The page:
The ageless Count cuts a dashing figure as he walks to the podium, elegant and refined - yes, almost regal. His dark, magnetic eyes scan the room. He clears his throat and speaks. His diction is precise and his thick accent, rather than detracting from his message, only serves to lend it an air of authority.
He speaks eloquently of opportunity and the future and of the patchwork of life that is even now unrolling in front of them like an expensive Persian rug, crisscrossed with an intricate latticework representing an infinite number of possibilities.
They hang on his every word, rapt. There is a minor commotion in front, but most of them are so caught up by his words that they do not notice.
One of the students has lost a small brooch - a family heirloom. She and another student are bent over looking for it. She straightens up - triumphantly clutching the brooch. As she does, she whacks her fellow seeker in the lip with her elbow.
A trickle of blood flows from the split lip. The Count is distracted by the commotion. He spots the blood and falters slightly. He catches himself and continues.
The young man presses the lip with a handkerchief, but of course it keeps bleeding. The handkerchief is soon stained a deep shade of red and the boy's chin is smeared with blood. He excuses himself and slips from the hall, but it is too late.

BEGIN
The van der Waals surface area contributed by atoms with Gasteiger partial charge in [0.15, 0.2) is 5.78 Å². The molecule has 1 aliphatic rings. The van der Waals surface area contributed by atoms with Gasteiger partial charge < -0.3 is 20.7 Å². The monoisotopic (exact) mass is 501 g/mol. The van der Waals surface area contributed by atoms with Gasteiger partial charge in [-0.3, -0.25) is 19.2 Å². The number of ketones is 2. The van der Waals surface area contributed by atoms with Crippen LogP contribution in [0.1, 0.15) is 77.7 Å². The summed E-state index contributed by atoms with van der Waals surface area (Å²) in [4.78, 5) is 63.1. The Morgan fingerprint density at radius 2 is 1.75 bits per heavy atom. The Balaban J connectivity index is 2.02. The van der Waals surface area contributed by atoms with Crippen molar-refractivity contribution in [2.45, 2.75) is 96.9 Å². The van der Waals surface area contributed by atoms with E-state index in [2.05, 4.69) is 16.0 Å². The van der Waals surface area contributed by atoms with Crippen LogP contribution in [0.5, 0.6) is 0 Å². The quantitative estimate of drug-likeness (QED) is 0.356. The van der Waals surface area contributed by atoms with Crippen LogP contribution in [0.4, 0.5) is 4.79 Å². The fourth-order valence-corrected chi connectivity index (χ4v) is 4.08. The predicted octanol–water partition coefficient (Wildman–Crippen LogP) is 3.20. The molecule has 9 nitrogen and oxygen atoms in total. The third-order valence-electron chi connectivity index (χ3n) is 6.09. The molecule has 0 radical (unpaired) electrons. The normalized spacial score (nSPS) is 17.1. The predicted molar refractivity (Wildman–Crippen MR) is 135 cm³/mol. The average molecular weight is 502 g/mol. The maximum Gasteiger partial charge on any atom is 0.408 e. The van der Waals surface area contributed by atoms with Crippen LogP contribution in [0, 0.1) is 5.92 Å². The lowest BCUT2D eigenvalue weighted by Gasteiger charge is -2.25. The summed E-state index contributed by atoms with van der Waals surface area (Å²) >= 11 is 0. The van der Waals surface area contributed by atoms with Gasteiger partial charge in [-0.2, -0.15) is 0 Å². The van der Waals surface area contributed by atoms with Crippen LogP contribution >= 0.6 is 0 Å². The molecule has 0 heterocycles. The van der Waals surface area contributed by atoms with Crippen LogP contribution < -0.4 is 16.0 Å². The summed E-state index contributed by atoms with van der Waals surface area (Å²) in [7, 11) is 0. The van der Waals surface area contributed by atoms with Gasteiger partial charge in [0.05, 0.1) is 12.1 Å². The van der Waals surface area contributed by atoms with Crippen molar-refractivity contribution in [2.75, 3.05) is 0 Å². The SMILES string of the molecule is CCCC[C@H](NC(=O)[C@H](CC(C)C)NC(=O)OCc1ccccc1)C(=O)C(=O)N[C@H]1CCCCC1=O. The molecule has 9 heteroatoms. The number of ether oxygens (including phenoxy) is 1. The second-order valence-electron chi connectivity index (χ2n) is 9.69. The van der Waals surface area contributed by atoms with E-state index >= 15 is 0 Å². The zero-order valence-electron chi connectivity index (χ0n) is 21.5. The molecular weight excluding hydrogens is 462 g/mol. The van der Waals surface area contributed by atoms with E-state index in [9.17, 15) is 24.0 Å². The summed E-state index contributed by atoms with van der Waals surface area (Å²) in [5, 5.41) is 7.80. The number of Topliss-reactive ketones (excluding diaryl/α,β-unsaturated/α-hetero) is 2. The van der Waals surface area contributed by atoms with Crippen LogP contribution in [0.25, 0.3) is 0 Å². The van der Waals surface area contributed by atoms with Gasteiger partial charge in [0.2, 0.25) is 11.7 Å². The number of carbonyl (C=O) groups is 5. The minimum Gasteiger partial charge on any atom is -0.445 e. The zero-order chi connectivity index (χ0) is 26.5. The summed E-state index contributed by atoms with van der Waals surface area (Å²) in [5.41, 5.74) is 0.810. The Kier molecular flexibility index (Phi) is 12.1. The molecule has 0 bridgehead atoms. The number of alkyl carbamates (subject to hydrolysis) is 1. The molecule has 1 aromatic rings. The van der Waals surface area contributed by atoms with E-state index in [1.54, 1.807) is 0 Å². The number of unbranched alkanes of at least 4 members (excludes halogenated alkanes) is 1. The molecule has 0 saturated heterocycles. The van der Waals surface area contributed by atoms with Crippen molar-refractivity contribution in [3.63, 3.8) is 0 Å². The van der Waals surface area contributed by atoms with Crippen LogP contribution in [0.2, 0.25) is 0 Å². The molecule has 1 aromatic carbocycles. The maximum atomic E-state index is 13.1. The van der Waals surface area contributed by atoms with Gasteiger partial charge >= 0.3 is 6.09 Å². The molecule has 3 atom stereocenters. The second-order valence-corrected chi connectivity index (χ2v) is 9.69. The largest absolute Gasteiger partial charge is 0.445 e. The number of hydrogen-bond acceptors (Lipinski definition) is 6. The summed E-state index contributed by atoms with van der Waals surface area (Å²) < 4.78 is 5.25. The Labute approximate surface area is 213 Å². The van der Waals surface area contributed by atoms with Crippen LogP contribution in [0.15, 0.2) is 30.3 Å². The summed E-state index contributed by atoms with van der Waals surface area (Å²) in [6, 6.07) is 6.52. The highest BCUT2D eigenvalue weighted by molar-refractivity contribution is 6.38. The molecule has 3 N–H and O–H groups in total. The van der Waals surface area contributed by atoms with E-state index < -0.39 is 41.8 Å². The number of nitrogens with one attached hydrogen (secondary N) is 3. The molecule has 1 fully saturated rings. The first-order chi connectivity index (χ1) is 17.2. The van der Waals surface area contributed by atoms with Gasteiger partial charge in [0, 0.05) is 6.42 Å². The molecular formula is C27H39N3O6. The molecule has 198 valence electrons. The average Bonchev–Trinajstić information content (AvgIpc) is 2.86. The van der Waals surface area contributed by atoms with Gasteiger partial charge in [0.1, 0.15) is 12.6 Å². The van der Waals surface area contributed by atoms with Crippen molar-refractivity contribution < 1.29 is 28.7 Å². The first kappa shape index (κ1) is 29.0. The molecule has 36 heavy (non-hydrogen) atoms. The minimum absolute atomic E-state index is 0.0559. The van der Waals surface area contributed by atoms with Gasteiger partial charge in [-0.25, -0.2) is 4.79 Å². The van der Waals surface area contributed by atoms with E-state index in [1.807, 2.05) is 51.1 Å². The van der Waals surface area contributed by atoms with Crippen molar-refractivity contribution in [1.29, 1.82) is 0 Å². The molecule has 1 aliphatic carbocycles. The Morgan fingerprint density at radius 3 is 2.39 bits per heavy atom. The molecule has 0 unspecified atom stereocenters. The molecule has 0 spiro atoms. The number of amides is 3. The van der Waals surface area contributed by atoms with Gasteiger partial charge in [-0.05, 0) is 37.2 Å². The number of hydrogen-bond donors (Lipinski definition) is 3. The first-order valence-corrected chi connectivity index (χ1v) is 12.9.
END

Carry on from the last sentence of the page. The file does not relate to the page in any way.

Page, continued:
The Count has become increasingly befuddled and distracted. He stammers and stumbles over his words, mumbling and tugging at his shirt collar. As the boy stands up to leave, he completely loses his train of thought. He stares blankly into the hall, a vacant look on his face. His tongue whisks across his lips. A murmur passes through the audience.
The Count is visibly relieved when the boy leaves. The magic spell he has woven with his words has been shattered, but he manages to gather his thoughts with great difficulty and carries on, just as a thin rivulet of blood trickles from the nose of a girl in the second row.
That does it. The Count slams his palm on the podium, mumbles a halfhearted excuse and stalks offstage, mopping his brow with his sleeve. The crowd murmurs. It is over.